Published December 9th, 2009
Del Rey School Fire
By Andrea A. Firth
Firefighter entering the portable Photo Jim Boucher
The suspected cause of the fire in a portable classroom at the Del Rey Elementary School in Orinda was determined to be an electrical problem associated with the heating and cooling system, according to Moraga Orinda Fire District (MOFD) Fire Marshall Mike Mentink. No students or teaching staff were on the school campus in the early morning hours the day before Thanksgiving, when firefighters from the MOFD were alerted to a problem at the site through the school's fire alarm system.
"Everyone is relieved that it occurred during a time when the classroom and school was not occupied," states Jerry Bucci, Director of Business Services for the Orinda Union School District (OUSD). "The firefighters, school custodian, and OUSD maintenance staff who arrived first, quickly controlled the situation to prevent any additional damage," he adds.
The portable building at Del Rey, one of 15 portable classroom buildings the District has at various school sites, had been leased from a portable classroom supplier. According to Bucci, the lease company has accepted responsibility for the costs related to the fire, and the damaged portable will be replaced with a new portable building this week. In addition, the lease company's technicians and the OUSD maintenance department have inspected other portable classrooms similar to the one at Del Rey to detect and rectify any other problems.
While fatalities from school fires are rare, just over half of school fires occur between 8 a.m. and 5 p.m., hours when students and staff are most likely to be at school, according to data from the U.S. Fire Administration (USFA), a part of the Federal Emergency Management Administration (FEMA).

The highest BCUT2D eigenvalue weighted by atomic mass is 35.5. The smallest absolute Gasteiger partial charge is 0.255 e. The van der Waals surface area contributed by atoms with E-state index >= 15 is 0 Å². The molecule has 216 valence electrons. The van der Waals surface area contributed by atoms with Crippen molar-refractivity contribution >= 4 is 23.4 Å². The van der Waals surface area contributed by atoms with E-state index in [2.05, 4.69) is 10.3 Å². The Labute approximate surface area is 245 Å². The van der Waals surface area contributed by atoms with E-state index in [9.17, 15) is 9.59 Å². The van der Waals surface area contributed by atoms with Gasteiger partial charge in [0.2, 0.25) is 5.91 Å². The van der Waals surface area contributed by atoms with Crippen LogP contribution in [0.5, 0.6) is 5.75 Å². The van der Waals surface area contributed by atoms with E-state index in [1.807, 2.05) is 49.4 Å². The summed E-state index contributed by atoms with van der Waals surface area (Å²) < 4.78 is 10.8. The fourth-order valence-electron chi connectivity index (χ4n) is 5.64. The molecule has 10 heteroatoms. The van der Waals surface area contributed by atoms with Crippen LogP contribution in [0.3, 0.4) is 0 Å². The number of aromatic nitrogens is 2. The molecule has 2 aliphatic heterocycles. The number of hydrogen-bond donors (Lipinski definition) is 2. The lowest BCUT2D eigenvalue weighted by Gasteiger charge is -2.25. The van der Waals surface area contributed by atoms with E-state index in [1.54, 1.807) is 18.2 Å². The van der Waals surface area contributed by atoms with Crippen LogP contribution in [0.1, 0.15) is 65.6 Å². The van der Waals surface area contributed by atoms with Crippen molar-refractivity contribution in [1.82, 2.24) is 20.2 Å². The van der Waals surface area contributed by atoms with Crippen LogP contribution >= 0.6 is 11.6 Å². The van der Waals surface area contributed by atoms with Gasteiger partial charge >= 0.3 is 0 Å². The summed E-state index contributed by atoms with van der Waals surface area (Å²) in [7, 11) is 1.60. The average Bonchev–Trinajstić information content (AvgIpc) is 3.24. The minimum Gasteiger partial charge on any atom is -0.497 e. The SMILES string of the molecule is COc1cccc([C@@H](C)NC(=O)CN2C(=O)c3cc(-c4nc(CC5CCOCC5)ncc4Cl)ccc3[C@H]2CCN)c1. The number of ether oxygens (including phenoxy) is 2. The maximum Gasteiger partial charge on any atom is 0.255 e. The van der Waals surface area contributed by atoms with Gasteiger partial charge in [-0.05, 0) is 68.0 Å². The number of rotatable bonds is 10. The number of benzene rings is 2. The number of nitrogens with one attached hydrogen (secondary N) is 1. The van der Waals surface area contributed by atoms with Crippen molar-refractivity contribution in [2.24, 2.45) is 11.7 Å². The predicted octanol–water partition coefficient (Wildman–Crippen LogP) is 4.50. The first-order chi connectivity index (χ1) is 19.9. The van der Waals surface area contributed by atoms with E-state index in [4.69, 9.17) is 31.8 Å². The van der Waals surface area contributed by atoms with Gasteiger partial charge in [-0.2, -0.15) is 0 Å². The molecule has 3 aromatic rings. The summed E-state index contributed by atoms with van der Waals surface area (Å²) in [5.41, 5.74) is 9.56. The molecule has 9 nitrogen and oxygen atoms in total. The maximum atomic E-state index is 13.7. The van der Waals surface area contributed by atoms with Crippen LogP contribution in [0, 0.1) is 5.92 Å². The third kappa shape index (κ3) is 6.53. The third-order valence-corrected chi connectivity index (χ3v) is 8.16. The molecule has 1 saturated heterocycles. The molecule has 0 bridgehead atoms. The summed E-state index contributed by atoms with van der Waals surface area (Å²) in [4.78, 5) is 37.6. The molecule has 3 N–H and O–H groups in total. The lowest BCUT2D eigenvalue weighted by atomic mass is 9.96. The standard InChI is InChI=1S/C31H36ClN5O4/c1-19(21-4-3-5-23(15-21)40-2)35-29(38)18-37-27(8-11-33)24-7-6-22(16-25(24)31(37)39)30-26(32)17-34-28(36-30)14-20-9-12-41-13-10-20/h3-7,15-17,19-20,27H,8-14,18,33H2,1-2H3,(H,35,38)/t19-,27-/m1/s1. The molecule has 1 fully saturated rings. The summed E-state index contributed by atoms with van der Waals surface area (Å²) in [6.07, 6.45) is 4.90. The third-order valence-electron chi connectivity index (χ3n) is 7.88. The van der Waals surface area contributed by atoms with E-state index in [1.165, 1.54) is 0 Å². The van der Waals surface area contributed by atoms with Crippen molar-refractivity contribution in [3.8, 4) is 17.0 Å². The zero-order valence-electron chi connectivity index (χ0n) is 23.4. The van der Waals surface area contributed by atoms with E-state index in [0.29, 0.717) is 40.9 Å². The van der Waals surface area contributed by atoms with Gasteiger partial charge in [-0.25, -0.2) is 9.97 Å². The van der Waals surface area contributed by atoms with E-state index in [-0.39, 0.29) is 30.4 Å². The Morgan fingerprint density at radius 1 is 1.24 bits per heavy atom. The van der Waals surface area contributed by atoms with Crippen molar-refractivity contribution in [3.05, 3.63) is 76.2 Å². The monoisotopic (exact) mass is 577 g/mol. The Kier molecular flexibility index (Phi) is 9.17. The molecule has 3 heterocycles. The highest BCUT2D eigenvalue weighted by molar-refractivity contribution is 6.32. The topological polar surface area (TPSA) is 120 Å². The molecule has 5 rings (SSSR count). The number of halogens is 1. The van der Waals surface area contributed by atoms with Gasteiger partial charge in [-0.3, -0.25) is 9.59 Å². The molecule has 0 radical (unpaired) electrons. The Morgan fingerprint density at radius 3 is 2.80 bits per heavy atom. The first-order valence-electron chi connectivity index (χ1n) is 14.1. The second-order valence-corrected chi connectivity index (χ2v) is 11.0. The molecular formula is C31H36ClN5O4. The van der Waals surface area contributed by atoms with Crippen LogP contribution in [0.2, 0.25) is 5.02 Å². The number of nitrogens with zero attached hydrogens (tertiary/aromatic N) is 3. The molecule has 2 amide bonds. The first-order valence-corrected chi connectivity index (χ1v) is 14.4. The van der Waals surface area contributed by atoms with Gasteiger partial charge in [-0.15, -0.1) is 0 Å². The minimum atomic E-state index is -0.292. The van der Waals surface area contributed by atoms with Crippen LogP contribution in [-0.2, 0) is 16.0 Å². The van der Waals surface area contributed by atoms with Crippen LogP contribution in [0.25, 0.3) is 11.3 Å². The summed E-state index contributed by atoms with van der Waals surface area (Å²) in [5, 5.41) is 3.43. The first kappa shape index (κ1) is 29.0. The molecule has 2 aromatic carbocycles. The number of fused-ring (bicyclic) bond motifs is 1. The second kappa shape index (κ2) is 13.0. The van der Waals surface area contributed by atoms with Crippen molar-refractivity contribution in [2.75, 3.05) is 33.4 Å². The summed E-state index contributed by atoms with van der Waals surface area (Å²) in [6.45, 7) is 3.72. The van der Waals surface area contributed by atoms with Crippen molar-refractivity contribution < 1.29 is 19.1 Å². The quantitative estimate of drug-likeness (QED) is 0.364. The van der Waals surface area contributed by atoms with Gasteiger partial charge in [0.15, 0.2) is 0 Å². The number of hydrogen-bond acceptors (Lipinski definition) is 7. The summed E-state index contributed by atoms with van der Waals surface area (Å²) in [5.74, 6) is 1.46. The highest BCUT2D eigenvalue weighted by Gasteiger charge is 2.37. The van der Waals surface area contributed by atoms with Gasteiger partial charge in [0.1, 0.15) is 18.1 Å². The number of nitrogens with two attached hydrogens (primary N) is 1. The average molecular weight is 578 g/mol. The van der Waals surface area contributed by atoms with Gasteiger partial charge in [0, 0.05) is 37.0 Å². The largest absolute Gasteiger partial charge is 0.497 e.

"Schools are relatively low risk from a life safety perspective," states Fire Marshall Mentink. When schools are occupied, everyone is awake, adult supervision is present, there are exits to the outside nearby, and evacuation drills are routinely conducted, he explains. "All schools in the OUSD conduct fire drills on a monthly basis," says Bucci, and he adds that these drills include all classrooms, portables, and other occupied areas like administrative offices.
While the majority of school fires occur outdoors on school property, structure fires account for approximately 42% of all school fires, according to USFA data. The leading cause of school structure fires is incendiary/suspicious activity, which includes arson fires, and accounts for 37% of all school structure fires and 52% of middle and high school structure fires. There has not been a significant arson-related fire at a school in the MOFD service area, notes Mentink.
Schools are governed by strict inspection and fire/life safety codes that require sprinkler and other fire/smoke alarm systems, so school structure fires are usually contained quickly and are generally less damaging than fires in other types of nonresidential buildings. The fire at Del Rey School was under control in about 15 minutes. The damage was confined to the portable, which sustained an estimated $18,000 in damage and $2,000 in content loss.

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